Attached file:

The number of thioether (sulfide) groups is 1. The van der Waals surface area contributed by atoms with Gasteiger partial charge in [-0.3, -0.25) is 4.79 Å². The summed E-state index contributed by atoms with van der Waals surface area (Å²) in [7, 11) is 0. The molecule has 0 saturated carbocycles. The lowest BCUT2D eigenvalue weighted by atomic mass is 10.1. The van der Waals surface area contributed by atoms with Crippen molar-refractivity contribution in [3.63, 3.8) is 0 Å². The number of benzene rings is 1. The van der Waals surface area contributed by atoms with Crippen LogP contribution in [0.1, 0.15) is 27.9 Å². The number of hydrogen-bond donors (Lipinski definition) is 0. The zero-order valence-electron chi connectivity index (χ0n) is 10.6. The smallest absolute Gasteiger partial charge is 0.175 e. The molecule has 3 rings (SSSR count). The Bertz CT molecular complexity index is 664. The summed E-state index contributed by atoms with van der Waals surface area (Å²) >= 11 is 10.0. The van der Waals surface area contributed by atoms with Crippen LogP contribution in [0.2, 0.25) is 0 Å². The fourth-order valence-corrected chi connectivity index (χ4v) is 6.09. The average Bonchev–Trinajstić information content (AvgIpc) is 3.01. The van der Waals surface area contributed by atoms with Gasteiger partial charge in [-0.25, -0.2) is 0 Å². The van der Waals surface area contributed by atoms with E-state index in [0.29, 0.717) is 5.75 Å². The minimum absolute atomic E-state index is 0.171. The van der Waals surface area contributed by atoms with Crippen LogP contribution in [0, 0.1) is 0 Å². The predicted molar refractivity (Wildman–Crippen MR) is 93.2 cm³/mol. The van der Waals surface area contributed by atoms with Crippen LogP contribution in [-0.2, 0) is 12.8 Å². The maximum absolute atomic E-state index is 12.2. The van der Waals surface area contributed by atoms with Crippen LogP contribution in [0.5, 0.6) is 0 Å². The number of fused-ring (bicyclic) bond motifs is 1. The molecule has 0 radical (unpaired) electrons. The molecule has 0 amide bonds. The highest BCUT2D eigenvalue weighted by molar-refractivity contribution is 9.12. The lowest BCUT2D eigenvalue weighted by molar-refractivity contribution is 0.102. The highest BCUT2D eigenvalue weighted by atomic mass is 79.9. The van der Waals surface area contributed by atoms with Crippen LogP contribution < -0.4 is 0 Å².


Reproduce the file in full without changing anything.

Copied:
The number of thioether (sulfide) groups is 1. The van der Waals surface area contributed by atoms with Gasteiger partial charge in [-0.3, -0.25) is 4.79 Å². The summed E-state index contributed by atoms with van der Waals surface area (Å²) in [7, 11) is 0. The molecule has 0 saturated carbocycles. The lowest BCUT2D eigenvalue weighted by atomic mass is 10.1. The van der Waals surface area contributed by atoms with Crippen molar-refractivity contribution in [3.63, 3.8) is 0 Å². The number of benzene rings is 1. The van der Waals surface area contributed by atoms with Crippen LogP contribution in [0.1, 0.15) is 27.9 Å². The number of hydrogen-bond donors (Lipinski definition) is 0. The zero-order valence-electron chi connectivity index (χ0n) is 10.6. The smallest absolute Gasteiger partial charge is 0.175 e. The molecule has 3 rings (SSSR count). The Bertz CT molecular complexity index is 664. The summed E-state index contributed by atoms with van der Waals surface area (Å²) >= 11 is 10.0. The van der Waals surface area contributed by atoms with Crippen LogP contribution in [0.2, 0.25) is 0 Å². The fourth-order valence-corrected chi connectivity index (χ4v) is 6.09. The average Bonchev–Trinajstić information content (AvgIpc) is 3.01. The van der Waals surface area contributed by atoms with Gasteiger partial charge in [-0.25, -0.2) is 0 Å². The van der Waals surface area contributed by atoms with E-state index in [0.29, 0.717) is 5.75 Å². The minimum absolute atomic E-state index is 0.171. The van der Waals surface area contributed by atoms with Crippen LogP contribution in [0, 0.1) is 0 Å². The predicted molar refractivity (Wildman–Crippen MR) is 93.2 cm³/mol. The van der Waals surface area contributed by atoms with Crippen LogP contribution in [-0.2, 0) is 12.8 Å². The maximum absolute atomic E-state index is 12.2. The van der Waals surface area contributed by atoms with Crippen LogP contribution in [0.5, 0.6) is 0 Å². The number of fused-ring (bicyclic) bond motifs is 1. The molecule has 0 radical (unpaired) electrons. The molecule has 0 amide bonds. The highest BCUT2D eigenvalue weighted by molar-refractivity contribution is 9.12. The lowest BCUT2D eigenvalue weighted by molar-refractivity contribution is 0.102. The highest BCUT2D eigenvalue weighted by atomic mass is 79.9. The van der Waals surface area contributed by atoms with Crippen LogP contribution < -0.4 is 0 Å².